Close sites icon close
Search form

Search for the country site.

Country profile

Country website

Afghanistan: another record day of assisted returns

Briefing notes

Afghanistan: another record day of assisted returns

8 March 2002

Yesterday, we aided 5,700 people - the largest daily number of Afghan returnees since joint UNHCR-Afghan Interim Authority operations started last Friday - back to their homes. Returnees included Afghans from Pakistan as well as people displaced within Afghanistan.

In the last week, we have helped more than 15,600 Afghans return, most of them refugees who repatriated from Pakistan. But the number also includes 1,700 displaced people who were returned to the Shomali Plain after living for the last three years in Kabul's former Soviet compound.

The UNHCR-assisted repatriation initiative from Pakistan has been rapidly gathering momentum. Yesterday, we had a record 4,700 people - 909 families - passed through our registration centre at Takhtabaig, outside Peshawar travelling in 361 vehicles. Each spontaneous returnee receives $20 upon their arrival in Afghanistan. Each family gets a returnee kit containing a plastic tarpaulin, blankets, a sleeping mat, quilts, tools and other items, along with 150 kilogrammes of food from the World Food Programme.

Before departing Takhtabaig with their registration papers, the Afghans are briefed about the danger of land mines and other ordnance and counselled about the precarious situation in some parts of Afghanistan. We tell them to avoid some provinces, including Paktia, Khost, Paktika, Zabul, Uruzgan, Nimroz, Helmand, Farah and areas like Tora Bora in the east and Sholgara in the north. These areas remain prone to banditry, open fighting, or even ethnic-oriented attacks against minority communities.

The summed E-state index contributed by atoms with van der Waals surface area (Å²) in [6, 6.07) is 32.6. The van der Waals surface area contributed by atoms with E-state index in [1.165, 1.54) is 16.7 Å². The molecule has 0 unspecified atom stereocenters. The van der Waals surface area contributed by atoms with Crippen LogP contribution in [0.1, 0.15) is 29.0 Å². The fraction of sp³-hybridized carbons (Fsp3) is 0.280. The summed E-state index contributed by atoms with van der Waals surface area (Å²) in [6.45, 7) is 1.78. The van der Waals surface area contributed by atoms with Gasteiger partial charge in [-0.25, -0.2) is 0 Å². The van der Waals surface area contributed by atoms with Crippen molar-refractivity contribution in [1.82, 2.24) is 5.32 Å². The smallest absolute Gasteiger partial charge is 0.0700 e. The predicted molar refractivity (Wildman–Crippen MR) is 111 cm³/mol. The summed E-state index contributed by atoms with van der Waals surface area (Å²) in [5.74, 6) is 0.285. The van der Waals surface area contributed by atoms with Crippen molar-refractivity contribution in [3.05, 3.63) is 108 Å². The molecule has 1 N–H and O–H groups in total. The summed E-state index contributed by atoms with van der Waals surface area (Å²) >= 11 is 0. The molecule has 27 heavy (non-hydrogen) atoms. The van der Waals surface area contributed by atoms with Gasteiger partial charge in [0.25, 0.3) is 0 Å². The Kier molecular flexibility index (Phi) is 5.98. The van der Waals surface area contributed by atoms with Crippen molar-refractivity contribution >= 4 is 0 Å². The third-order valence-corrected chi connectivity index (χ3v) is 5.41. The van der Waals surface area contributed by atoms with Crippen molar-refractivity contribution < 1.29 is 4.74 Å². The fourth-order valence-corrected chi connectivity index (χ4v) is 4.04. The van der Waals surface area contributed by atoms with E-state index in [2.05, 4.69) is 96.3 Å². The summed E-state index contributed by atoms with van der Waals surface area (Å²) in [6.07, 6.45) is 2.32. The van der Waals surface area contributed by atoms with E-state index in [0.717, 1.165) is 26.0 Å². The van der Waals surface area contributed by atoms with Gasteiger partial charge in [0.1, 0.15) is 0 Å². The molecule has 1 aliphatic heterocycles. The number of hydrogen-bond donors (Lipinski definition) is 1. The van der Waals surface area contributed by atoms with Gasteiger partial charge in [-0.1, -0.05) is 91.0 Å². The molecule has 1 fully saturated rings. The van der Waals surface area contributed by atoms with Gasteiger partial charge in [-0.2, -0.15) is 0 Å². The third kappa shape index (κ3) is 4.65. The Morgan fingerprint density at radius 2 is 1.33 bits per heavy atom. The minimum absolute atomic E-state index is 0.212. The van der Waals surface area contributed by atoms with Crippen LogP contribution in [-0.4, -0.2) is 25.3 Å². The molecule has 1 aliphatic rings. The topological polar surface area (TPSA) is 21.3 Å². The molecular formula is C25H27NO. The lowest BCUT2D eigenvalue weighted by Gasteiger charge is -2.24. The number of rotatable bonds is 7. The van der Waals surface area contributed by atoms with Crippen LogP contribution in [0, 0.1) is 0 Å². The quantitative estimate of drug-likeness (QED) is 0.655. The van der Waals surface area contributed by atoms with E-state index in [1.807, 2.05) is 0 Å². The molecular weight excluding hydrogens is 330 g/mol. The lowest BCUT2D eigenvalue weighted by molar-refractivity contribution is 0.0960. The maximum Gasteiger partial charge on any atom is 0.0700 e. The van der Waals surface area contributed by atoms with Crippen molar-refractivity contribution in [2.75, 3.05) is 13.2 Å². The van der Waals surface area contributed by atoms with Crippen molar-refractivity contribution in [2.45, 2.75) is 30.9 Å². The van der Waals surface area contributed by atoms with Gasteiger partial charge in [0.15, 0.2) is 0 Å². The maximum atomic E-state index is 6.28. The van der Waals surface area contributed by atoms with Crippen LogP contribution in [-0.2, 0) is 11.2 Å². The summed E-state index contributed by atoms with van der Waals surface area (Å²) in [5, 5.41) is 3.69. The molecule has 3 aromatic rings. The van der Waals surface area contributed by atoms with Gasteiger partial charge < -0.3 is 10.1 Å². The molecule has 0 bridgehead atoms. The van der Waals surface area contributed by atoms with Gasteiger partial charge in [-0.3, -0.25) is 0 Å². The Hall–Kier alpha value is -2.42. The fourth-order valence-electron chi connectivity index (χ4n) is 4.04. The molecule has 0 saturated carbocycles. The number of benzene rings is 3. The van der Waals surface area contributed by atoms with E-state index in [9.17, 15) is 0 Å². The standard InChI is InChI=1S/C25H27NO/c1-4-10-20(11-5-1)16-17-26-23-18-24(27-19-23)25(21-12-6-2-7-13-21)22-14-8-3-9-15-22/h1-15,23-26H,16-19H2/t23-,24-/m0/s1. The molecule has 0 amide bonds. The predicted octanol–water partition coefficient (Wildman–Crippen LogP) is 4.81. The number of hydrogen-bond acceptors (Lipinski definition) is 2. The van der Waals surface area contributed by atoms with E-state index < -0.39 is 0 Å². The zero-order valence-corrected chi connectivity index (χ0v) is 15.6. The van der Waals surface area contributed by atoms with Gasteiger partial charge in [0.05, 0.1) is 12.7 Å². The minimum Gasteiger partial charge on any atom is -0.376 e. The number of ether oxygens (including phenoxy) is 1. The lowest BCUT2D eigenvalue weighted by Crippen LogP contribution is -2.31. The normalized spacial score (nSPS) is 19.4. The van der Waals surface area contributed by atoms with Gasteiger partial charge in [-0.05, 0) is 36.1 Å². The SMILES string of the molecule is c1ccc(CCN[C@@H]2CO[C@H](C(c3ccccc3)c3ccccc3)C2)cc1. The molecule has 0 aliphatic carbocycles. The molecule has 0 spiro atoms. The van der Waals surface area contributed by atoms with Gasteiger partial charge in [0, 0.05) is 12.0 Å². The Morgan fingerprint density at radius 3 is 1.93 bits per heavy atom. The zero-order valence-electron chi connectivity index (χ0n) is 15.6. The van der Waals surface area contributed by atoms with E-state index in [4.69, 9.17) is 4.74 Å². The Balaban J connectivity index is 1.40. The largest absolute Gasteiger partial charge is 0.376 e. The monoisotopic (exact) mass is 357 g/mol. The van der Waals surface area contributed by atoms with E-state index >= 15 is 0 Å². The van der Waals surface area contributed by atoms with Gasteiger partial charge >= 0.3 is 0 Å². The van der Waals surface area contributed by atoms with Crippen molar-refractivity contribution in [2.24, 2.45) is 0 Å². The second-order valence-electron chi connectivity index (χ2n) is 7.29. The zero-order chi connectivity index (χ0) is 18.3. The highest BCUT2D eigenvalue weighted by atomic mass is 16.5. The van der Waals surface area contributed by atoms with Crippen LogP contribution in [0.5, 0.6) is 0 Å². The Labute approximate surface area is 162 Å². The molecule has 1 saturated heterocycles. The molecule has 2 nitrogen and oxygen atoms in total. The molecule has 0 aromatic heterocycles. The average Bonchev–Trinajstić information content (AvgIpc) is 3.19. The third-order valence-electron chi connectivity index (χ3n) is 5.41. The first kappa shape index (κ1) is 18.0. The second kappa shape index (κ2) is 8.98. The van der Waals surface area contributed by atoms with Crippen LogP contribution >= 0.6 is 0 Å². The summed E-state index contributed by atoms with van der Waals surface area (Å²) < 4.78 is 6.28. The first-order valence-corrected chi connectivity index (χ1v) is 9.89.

We advise returnees not to travel at night, but this is a self-organized movement and Afghans travel on their own. Unfortunately it's not very safe: last Tuesday night several families who opted to repatriate under the initiative had their truck looted by bandits near Jalalabad.

In Kabul, UNHCR and the Afghan government continue to oversee the return of displaced Afghan families from the ex-Soviet embassy compound back to their villages on the Shomali Plain. In the past two days, over 1,700 displaced people have gone back to Shomali. In the next two weeks, we hope to aid up to 15,000 displaced people to leave their squalid apartments. The returnees to Shomali get the same assistance package that refugees repatriating from Pakistan get, with WFP distributing food aid and the International Organization for Migration providing transport.

But while returns to Afghanistan gather momentum, some Afghans continue to leave their country. An estimated 10,000 Afghans are waiting at the edge of the Killi Faizo transit camp at the Chaman border crossing between Pakistan and southern Afghanistan's Kandahar Province for registration to resume. The Pakistani authorities stopped registration at the Killi Faizo site on February 21, and we haven't been given the green light to resume.

So far this year, more than 47,000 Afghans have entered Pakistan and been assisted at UNHCR's new camps near Chaman. Most of these new arrivals are fleeing a lack of food in remote areas of the country. Many are also Kuchi nomads who have lost their herds due to the drought. Some of the new arrivals are ethnic Pashtuns who say they were targeted by bandits or other armed marauders in the north of the country, where they are a minority group.